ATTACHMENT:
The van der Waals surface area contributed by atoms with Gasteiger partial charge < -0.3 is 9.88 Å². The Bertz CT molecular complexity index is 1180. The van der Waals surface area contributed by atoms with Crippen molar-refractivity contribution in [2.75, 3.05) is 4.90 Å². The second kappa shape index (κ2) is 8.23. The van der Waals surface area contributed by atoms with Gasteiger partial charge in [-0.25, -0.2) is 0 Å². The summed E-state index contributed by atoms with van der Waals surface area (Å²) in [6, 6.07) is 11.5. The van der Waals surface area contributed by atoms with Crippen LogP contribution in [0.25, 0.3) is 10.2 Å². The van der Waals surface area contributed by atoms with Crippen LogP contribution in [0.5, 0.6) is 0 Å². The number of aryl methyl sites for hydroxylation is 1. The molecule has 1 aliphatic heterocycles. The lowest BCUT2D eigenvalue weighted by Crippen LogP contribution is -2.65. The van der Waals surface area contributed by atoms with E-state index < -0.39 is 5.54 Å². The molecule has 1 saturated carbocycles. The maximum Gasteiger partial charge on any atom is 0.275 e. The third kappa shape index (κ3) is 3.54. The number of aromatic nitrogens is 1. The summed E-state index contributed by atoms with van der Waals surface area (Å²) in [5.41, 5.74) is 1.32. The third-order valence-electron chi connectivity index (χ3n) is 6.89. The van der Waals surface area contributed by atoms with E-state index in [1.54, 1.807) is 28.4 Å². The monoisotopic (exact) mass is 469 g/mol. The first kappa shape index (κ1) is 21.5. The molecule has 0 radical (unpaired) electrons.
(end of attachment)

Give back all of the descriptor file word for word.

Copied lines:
The van der Waals surface area contributed by atoms with Gasteiger partial charge < -0.3 is 9.88 Å². The Bertz CT molecular complexity index is 1180. The van der Waals surface area contributed by atoms with Crippen molar-refractivity contribution in [2.75, 3.05) is 4.90 Å². The second kappa shape index (κ2) is 8.23. The van der Waals surface area contributed by atoms with Gasteiger partial charge in [-0.25, -0.2) is 0 Å². The summed E-state index contributed by atoms with van der Waals surface area (Å²) in [6, 6.07) is 11.5. The van der Waals surface area contributed by atoms with Crippen LogP contribution in [0.25, 0.3) is 10.2 Å². The van der Waals surface area contributed by atoms with Crippen LogP contribution in [0.5, 0.6) is 0 Å². The number of aryl methyl sites for hydroxylation is 1. The molecule has 1 aliphatic heterocycles. The lowest BCUT2D eigenvalue weighted by Crippen LogP contribution is -2.65. The van der Waals surface area contributed by atoms with E-state index < -0.39 is 5.54 Å². The molecule has 1 saturated carbocycles. The maximum Gasteiger partial charge on any atom is 0.275 e. The third kappa shape index (κ3) is 3.54. The number of aromatic nitrogens is 1. The summed E-state index contributed by atoms with van der Waals surface area (Å²) in [5.41, 5.74) is 1.32. The third-order valence-electron chi connectivity index (χ3n) is 6.89. The van der Waals surface area contributed by atoms with E-state index in [1.54, 1.807) is 28.4 Å². The monoisotopic (exact) mass is 469 g/mol. The first kappa shape index (κ1) is 21.5. The molecule has 0 radical (unpaired) electrons.